20 August 2011

When the journey is as exciting as the destination

Sunset at Skerries Harbour last night (Photograph: Patrick Comerford, 2011)

Patrick Comerford

Seven of us tried to reach Lambay Island last night. We gathered at ‘Storm in a Teacup,’ the ice-cream shop at the entrance to the pier at Skerries Harbour. The sea looked calm, the rain was holding off, and sunset was at least another two hours away.

I have walked the beaches and harbour of Skerries so often in the past few years, but I have never been out to the islands.

Local boatman Eoin Grimes, who organises Skerries Seatours, grew up around the sea in Skerries and has spent all his life involved in boating. He has sailed all his life, has worked for several years as the “punt man” for Skerries Sailing Club and is a member of the local lifeboat crew. As you can imagine, Eoin is also steeped in local lore and history.

This summer, Eoin has been offering Skerries Sea Safaris, with exciting fast tours of the Skerries Islands, Lambay Island and Rockabill Lighthouse. Last night, we joined him in his high-speed craft for a sea tour that promised to bring us out from Skerries Bay, past Saint Patrick’s Island, Shenick, Rockabill, and then down along the coast past Loughshinny and Rush to Lambay Island.

It was going to take about 20 minutes to reach Lambay Island, which is a difficult but interesting place to visit. It is the largest island off the east coast of Ireland, and the most easterly point of Lambay is also the eastern-most part of the Republic of Ireland.

Sailing out from Skerries Harbour last night (Photograph: Patrick Comerford, 2011)

For centuries, Lambay was owned by the Archbishops of Dublin. In 1805, the leasehold interest in the island was inherited by Sir William Wolseley, and in 1814 it was acquired by the Talbot family of Malahide Castle. In 1860, the island’s tenant farmers were removed and replaced with English and Scottish tenants.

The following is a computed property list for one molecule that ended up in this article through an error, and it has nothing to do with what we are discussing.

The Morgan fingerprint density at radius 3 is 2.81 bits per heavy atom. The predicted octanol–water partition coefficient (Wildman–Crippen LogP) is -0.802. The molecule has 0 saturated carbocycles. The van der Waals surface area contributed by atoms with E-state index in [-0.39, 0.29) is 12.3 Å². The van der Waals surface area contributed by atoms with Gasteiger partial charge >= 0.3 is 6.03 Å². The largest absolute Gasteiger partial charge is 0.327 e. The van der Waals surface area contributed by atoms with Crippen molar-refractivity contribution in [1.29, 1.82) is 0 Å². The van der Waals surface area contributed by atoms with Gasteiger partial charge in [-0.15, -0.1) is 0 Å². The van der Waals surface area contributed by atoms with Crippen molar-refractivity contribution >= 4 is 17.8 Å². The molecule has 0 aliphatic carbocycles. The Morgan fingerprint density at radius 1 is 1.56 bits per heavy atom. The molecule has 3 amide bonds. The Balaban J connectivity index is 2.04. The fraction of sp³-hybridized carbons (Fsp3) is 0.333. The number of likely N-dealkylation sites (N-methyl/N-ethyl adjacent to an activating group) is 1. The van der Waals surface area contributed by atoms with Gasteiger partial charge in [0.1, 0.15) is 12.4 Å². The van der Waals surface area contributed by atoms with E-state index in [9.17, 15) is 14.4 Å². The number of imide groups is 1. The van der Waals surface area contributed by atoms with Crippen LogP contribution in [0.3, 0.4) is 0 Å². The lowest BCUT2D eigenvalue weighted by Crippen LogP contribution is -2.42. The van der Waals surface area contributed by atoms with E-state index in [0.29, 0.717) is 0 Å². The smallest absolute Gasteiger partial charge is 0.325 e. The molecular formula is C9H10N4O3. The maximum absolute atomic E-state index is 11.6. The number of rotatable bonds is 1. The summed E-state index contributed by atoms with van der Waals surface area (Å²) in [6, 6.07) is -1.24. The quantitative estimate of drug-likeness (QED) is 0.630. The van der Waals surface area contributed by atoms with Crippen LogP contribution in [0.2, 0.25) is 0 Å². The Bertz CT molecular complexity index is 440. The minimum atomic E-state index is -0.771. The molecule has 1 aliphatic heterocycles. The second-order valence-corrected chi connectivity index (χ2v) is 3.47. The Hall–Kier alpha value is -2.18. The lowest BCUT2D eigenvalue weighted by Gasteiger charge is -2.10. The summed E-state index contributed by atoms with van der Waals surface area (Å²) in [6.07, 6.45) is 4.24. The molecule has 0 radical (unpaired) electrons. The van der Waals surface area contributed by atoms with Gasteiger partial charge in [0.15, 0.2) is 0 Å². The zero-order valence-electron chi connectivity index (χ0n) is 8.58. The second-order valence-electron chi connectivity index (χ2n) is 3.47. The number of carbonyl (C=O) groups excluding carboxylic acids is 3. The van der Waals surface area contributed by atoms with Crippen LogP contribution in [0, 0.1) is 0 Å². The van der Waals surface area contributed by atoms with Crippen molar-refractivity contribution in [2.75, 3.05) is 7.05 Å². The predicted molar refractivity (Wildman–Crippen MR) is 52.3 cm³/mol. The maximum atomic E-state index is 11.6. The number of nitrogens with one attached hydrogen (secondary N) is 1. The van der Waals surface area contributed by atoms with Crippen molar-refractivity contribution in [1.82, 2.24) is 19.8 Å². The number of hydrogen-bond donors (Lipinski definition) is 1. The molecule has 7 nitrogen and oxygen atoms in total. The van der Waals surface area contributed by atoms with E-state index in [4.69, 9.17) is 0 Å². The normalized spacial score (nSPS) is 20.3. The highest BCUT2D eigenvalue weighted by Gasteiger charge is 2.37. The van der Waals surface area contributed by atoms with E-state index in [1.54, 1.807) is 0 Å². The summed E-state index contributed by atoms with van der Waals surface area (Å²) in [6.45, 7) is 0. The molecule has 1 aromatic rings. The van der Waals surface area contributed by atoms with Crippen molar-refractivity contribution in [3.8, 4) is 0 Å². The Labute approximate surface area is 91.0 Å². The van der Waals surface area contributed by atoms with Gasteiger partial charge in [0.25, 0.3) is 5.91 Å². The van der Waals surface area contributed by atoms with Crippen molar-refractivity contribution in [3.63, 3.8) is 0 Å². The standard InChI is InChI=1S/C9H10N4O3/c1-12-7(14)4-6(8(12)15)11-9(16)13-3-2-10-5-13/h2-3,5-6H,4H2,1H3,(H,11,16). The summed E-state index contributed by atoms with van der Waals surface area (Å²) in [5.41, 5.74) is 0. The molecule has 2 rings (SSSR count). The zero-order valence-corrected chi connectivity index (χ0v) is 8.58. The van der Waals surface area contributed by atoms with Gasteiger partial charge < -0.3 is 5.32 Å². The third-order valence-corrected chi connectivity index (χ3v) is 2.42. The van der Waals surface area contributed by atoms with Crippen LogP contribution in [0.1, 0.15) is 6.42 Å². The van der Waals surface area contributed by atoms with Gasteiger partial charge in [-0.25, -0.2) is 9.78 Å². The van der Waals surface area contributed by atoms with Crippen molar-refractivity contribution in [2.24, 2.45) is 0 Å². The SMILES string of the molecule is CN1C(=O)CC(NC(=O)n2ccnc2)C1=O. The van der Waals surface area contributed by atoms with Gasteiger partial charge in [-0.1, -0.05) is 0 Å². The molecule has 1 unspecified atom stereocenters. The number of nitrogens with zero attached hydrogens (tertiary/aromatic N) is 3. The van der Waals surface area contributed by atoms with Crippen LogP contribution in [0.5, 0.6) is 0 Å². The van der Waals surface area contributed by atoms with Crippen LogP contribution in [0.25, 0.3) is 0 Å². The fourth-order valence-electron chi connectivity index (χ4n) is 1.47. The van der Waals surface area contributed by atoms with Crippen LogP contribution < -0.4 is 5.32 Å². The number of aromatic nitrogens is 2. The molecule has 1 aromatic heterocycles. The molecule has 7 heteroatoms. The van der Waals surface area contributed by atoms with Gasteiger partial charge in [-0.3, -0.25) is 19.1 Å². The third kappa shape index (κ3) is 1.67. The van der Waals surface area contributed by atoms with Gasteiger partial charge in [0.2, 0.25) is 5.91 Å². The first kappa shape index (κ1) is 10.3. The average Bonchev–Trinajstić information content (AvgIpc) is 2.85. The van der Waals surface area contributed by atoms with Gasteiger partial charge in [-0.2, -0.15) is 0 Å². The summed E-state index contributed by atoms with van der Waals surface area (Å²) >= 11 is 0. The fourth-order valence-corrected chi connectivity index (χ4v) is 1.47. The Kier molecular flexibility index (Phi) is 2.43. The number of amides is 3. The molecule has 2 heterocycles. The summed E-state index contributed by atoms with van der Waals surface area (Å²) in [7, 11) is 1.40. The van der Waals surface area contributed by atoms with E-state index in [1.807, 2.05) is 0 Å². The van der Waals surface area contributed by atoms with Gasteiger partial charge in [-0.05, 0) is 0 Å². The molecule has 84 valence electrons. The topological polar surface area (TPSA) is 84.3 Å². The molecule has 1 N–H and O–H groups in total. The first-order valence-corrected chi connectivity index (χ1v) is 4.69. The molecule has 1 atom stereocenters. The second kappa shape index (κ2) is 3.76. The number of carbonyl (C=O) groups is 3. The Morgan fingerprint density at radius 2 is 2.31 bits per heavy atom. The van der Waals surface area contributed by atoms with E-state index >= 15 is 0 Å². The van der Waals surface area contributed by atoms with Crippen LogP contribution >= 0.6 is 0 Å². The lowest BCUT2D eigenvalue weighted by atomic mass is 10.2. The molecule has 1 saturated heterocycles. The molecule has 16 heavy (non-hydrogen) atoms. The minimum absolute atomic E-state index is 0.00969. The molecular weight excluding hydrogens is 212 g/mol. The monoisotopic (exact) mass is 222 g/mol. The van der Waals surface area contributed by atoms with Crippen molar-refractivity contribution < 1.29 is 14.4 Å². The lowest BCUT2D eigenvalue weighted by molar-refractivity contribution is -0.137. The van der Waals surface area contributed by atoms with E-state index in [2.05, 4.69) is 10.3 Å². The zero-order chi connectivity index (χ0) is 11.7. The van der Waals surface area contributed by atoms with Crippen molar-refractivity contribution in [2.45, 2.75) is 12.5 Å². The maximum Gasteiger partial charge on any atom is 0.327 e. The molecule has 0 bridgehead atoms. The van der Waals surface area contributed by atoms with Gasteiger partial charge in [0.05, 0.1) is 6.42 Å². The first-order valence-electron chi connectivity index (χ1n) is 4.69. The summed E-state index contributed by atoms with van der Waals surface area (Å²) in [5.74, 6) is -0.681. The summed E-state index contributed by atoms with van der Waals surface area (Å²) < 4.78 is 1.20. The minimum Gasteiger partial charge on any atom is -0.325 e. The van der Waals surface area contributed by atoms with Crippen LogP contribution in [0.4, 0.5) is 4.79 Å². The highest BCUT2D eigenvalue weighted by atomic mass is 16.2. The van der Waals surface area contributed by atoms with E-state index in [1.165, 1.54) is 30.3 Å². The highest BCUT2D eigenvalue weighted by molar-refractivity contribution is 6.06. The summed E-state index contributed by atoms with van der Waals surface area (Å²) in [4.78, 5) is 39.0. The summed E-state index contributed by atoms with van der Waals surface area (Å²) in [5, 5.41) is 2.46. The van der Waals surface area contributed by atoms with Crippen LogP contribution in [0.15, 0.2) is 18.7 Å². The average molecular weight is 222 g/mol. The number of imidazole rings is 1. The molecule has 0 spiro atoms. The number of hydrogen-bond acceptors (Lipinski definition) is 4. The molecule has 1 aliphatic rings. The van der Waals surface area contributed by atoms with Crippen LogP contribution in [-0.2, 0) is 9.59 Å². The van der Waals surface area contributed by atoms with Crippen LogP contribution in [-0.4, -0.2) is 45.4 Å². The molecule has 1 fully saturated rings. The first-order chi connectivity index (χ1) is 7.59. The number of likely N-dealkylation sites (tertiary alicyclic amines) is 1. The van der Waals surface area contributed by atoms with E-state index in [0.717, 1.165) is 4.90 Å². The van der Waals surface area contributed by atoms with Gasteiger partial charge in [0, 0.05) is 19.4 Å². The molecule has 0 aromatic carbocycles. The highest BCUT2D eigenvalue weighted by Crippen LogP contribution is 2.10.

After selling Portrane House, Count James Considine bought Lambay in 1888, but it was sold for £9,000 to the Baring banking family in 1904. Cecil Baring commissioned Sir Edwin Lutyens (Lord Revelstoke) to rebuild the main house on the island. The island has claimed a number of shipwrecks. The most notable was the RMS Tayleur, which struck the island in 1854 and sank with the loss of 380 lives.

Lambay has one of the largest and most important colonies of seabirds in Ireland, including 50,000 Common Guillemots, 5,000 Kittiwakes, 3,500 Razorbills and 2,500 pairs of Herring Gulls, as well as Puffins, Manx Shearwaters, Fulmars and other species. The island also has Ireland’s only east-coast colony of grey seals, a herd of about 200 fallow deer, and a large number of wallabies hopping around the island – first introduced to Lambay in the 1980s when Dublin Zoo was overcrowded.

I’ve often looked across at Lambay from my grandmother’s house in Portrane, but the Baring Family Trust is still cautious about allowing access to the island, a caution that has helped preserve the birdlife – and the wallabies.